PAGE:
As the Internet matures, our orientation for time is changing. Until now time has been oriented around the physical world. Our business clocks and calendars have always been defined by the orbits of the Earth and moon, and work has been oriented around clocks and calendars. Hours, days, weeks, months, quarters and years have regulated the way work is organized, but the Internet is changing this orientation and, as a result, the way we build information systems for the Internet is changing.
For members of the Internet, days and calendars are becoming less important, and the appearance of business opportunities, created by participation in the network, is becoming paramount. For these individuals, "Internet time" is becoming more important than traditional time. Internet time is the period between becoming aware of a business opportunity and making the changes required to take advantage of the opportunity. On the Internet, business opportunities come and go irrespective of traditional time. They come and go in Internet time.
Imagine you are piloting an airplane. Keeping the horizon in view is critical to the success of your flight but there is only one horizon. Keeping the horizon in view is equally important when you are piloting the development of an Internet system, but there are at least two horizons to keep in view.
The opportunity horizon is the first horizon. It is the time you have to implement a system to take advantage of a business opportunity. The change horizon is the second horizon. It is the time you have to make the changes required to implement the new system.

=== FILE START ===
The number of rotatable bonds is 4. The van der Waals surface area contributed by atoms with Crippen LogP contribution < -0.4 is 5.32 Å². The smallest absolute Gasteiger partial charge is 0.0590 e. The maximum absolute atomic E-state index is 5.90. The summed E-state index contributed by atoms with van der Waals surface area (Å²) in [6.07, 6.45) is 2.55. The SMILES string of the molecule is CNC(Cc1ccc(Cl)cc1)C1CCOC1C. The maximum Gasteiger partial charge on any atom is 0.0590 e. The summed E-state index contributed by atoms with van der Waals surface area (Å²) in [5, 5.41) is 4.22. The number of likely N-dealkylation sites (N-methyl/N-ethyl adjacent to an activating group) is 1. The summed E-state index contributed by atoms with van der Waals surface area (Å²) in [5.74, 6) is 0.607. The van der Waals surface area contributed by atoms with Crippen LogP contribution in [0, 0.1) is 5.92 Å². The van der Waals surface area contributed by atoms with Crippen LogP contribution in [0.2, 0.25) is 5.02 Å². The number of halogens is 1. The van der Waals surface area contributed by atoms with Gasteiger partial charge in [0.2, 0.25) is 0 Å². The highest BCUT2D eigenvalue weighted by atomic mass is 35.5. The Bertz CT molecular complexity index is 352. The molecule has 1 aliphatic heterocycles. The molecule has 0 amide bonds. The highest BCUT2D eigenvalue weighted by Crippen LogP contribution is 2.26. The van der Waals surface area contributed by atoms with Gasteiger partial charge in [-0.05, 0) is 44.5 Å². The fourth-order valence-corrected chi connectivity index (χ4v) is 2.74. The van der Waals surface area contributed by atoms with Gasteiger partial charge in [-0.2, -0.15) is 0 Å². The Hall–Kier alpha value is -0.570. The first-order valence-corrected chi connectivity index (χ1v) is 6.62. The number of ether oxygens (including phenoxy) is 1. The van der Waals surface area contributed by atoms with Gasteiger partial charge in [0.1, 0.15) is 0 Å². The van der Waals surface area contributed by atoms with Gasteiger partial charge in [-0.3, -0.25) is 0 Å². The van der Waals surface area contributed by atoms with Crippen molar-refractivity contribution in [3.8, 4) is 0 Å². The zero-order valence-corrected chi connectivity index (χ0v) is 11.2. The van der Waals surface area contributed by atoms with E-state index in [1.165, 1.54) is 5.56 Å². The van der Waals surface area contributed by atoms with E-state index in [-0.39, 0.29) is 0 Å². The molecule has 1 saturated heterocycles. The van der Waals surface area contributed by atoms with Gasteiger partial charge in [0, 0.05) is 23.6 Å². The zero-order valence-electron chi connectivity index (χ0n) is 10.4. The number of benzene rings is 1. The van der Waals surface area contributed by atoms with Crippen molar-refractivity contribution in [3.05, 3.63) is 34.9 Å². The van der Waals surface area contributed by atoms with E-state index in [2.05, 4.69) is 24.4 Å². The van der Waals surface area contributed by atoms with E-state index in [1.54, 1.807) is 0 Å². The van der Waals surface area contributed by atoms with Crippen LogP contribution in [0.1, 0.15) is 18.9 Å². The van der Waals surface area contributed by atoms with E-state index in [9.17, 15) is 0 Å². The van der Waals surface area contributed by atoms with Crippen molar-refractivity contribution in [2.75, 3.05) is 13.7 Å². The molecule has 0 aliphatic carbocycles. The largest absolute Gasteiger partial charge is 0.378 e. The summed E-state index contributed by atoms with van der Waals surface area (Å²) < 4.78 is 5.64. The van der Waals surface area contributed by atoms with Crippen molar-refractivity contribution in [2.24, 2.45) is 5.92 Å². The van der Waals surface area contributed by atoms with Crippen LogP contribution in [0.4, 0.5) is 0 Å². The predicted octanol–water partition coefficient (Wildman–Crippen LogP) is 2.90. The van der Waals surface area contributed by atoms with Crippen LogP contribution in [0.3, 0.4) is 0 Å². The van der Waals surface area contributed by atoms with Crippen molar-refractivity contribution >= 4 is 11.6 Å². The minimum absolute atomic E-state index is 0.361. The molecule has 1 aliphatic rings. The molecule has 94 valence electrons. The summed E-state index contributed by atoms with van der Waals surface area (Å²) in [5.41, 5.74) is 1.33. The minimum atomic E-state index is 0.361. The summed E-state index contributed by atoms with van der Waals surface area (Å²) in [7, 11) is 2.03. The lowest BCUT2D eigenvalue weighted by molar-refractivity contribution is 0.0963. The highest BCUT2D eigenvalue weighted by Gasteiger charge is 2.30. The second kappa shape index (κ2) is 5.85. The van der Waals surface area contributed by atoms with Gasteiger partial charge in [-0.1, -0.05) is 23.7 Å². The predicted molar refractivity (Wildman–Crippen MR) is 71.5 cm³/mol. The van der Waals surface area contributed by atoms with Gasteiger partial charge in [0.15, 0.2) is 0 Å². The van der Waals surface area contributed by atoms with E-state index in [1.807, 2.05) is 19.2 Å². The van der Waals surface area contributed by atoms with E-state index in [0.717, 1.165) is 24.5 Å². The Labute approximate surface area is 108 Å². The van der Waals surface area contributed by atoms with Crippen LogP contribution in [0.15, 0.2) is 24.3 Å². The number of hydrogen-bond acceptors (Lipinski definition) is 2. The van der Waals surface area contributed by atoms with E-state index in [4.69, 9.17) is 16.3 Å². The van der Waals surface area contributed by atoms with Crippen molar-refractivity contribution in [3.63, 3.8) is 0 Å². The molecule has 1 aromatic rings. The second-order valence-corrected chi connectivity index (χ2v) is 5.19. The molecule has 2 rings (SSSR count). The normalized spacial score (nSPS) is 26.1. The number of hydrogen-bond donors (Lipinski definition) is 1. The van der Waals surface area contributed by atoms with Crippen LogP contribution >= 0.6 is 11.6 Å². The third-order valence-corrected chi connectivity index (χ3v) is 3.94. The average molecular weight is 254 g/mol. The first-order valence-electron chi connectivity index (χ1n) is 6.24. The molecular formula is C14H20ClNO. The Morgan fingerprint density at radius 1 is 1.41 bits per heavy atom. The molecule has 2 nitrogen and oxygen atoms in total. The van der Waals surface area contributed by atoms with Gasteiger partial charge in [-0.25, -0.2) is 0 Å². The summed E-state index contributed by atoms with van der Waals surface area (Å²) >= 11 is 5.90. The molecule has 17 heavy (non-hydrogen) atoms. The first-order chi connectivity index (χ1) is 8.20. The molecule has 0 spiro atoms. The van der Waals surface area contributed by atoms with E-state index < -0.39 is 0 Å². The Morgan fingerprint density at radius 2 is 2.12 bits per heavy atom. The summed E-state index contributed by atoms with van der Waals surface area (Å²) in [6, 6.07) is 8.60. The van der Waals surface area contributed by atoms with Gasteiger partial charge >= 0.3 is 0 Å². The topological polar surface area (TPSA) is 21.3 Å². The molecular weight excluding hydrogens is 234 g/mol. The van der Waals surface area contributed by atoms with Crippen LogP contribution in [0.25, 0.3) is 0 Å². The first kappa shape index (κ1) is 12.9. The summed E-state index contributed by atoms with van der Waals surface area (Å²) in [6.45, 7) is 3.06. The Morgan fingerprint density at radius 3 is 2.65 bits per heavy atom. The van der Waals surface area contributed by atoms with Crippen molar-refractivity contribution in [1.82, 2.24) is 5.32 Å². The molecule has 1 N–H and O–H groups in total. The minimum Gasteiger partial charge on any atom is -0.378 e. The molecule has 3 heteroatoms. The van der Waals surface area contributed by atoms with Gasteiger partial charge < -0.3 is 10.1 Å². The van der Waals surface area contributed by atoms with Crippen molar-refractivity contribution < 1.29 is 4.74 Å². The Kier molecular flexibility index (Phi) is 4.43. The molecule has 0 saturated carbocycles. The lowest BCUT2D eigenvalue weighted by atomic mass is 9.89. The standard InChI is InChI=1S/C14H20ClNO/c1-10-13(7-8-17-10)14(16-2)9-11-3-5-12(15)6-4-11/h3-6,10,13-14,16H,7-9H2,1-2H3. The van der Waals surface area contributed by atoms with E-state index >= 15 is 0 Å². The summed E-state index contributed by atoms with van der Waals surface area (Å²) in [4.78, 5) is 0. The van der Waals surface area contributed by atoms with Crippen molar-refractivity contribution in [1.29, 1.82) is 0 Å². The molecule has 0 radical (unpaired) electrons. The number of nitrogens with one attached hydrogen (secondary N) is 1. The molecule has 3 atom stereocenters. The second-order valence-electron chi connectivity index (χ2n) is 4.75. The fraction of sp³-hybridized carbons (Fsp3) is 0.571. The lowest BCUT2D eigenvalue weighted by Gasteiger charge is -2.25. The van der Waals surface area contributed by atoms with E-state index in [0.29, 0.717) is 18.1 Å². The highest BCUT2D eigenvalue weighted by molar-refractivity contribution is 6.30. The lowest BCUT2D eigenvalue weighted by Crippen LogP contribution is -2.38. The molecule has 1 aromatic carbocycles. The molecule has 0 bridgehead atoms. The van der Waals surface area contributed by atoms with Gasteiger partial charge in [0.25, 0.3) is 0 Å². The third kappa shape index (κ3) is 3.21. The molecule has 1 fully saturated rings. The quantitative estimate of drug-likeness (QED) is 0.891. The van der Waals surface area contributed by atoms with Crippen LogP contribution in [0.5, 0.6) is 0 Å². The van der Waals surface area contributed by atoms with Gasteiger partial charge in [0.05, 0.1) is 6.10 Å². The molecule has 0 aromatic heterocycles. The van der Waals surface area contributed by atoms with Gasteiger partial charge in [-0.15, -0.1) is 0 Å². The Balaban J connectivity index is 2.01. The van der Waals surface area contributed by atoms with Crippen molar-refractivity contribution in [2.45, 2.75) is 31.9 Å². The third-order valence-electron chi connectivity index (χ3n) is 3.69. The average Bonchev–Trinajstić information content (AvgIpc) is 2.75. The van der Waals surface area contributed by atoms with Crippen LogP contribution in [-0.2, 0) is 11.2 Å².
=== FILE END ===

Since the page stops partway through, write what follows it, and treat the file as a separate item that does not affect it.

Before the Internet, the opportunity horizon was usually farther away than the change horizon. In most cases you could develop a system and make the changes required to implement it before the opportunity was lost. As the Internet matures, however, the opportunity horizon is becoming closer than the change horizon. On the Internet, opportunities are lost because systems cannot be developed and changes cannot be implemented within the opportunity horizon.
The problem all businesses face is not that the change horizon has moved farther away. Most business can still make changes as fast as they always could. The real problem is that the opportunity horizon has moved closer. In fact, as the Internet matures, business opportunities are being created so quickly that there is often more than one opportunity horizon in view before the change horizon. The only way to adapt to these developments is to use a development process that moves the change horizon closer than the opportunity horizon.
Figure 1 is an illustration of a traditional systems development process. It includes six phases that proceed in sequence. The rationale for this sequential process is that user requirements should be understood in the analysis phase. Technical designs and construction of the system proceed only after user requirements are understood. Testing involves fine-tuning the system and implementation is simply a matter of training users and integrating the new system with preexisting systems.
This sequential process worked very well for many years and was much better than those processes that began construction before requirements were understood. However, it assumes that user requirements are relatively stable. This approach works well as long as user requirements remain stable from the time they are defined until the time it takes roll out the new system. In Internet time, however, user requirements do not remain stable for long. As the network expands, user requirements expand, and the Internet is expanding geometrically.
Figure 1: The Structure of a Sequential Development Process